Extended Data Fig. 4 Orthogonal testing for Case S31: Klebsiella pneumoniae infection of pleural fluid.

a, Genomic coverage of K. pneumoniae from Illumina mNGS. Sequencing spanned 36,490 base pairs, or 0.65% of the K. pneumoniae genome. b, Orthogonal confirmation of K. pneumoniae by dPCR of the sequencing library. Nine negative controls from other cases were run in parallel. Out of 10 sequencing libraries, only Case S31 had any positive droplets (n = 43 of 12022 total droplets as circled). c, Orthogonal confirmation of K. pneumoniae by dPCR of the DNA extract. Three positive droplets were detected, indicating a low positive result. d, Orthogonal confirmation of K. pneumoniae by dPCR of contralateral pleural fluid (sample C31). 29 and 24 positive droplets were detected out of 2 replicates. Digital PCR targeting Streptococcus mitis on both pleural fluids did not yield any positive droplets. The positive controls for these experiments were from sheared DNA from Klebsiella pneumoniae and Streptococcus mitis respectively, whereas the negative control was water. e, Sanger sequencing of the K. pneumoniae amplicon from dPCR. Shown are sequencing traces confirming the presence of K. pneumoniae.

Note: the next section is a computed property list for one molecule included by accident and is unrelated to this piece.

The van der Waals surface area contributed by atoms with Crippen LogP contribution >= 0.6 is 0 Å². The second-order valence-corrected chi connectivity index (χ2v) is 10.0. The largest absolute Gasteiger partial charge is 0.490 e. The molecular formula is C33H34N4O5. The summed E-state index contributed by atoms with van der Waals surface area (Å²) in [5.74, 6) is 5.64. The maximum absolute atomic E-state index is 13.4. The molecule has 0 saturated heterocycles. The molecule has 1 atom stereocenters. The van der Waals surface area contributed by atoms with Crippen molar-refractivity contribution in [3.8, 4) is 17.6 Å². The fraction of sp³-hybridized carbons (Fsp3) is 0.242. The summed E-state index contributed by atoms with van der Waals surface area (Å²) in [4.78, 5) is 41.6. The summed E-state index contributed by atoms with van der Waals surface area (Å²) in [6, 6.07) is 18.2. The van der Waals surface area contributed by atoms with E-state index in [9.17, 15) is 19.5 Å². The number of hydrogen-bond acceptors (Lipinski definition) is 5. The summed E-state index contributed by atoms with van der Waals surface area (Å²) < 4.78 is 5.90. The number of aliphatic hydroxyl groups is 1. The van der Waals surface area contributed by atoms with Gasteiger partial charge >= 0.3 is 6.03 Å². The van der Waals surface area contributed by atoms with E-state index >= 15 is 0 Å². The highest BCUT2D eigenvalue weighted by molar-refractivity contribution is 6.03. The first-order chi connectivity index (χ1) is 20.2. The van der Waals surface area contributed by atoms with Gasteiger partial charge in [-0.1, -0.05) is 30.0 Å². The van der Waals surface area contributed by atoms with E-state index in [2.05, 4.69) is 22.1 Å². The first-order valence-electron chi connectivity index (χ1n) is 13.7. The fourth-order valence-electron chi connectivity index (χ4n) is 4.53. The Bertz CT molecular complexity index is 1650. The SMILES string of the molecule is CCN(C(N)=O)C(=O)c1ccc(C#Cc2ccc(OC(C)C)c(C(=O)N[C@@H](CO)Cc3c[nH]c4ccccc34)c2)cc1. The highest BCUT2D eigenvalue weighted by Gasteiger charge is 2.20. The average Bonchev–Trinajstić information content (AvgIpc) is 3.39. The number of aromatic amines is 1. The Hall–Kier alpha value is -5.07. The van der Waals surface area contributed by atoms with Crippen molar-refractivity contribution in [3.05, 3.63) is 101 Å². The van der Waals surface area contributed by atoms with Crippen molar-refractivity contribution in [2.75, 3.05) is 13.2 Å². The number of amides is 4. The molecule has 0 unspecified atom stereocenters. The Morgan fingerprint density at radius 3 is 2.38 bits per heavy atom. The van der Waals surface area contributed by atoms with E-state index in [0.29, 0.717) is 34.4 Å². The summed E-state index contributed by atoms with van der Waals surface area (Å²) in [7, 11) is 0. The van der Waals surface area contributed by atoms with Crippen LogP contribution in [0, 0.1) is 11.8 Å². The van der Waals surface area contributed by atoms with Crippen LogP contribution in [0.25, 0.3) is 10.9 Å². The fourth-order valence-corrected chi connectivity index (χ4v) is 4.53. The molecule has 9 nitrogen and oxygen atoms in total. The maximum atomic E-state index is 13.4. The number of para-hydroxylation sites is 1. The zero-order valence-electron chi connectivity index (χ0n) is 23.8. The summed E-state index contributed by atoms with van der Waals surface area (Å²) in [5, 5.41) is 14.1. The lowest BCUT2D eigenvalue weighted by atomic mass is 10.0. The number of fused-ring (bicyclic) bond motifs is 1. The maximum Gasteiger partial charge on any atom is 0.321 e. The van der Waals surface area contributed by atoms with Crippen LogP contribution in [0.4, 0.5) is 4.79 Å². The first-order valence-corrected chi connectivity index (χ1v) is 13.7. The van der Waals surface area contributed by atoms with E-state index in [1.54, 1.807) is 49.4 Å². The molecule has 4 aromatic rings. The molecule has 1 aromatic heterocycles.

Extended Data Fig. 5 Orthogonal testing for Cases S88: Klebsiella aerogenes from cerebrospinal fluid and S87: Bartonella henselae from a skin abscess.

a, Orthogonal confirmation of K. aerogenes by dPCR of the DNA extract. The sample was run in parallel with 9 negative controls. Out of 10 sequencing libraries, only Case S88 had positive dPCR droplets (n = 61). b, Genomic coverage of K. aerogenes from Illumina mNGS. The assembled genomic regions spanned 536,461 bp, or 9.9% of the bacterial genome. c, Orthogonal confirmation of Bartonella henselae by dPCR of the DNA extract. Positive dPCR droplets (n = 12) are seen in abscess fluid and the positive control consisting of sheared DNA from Bartonella henselae (ATCC 49882). The negative control was water.

Extended Data Fig. 6 Length distributions of pathogen cfDNA in mNGS data.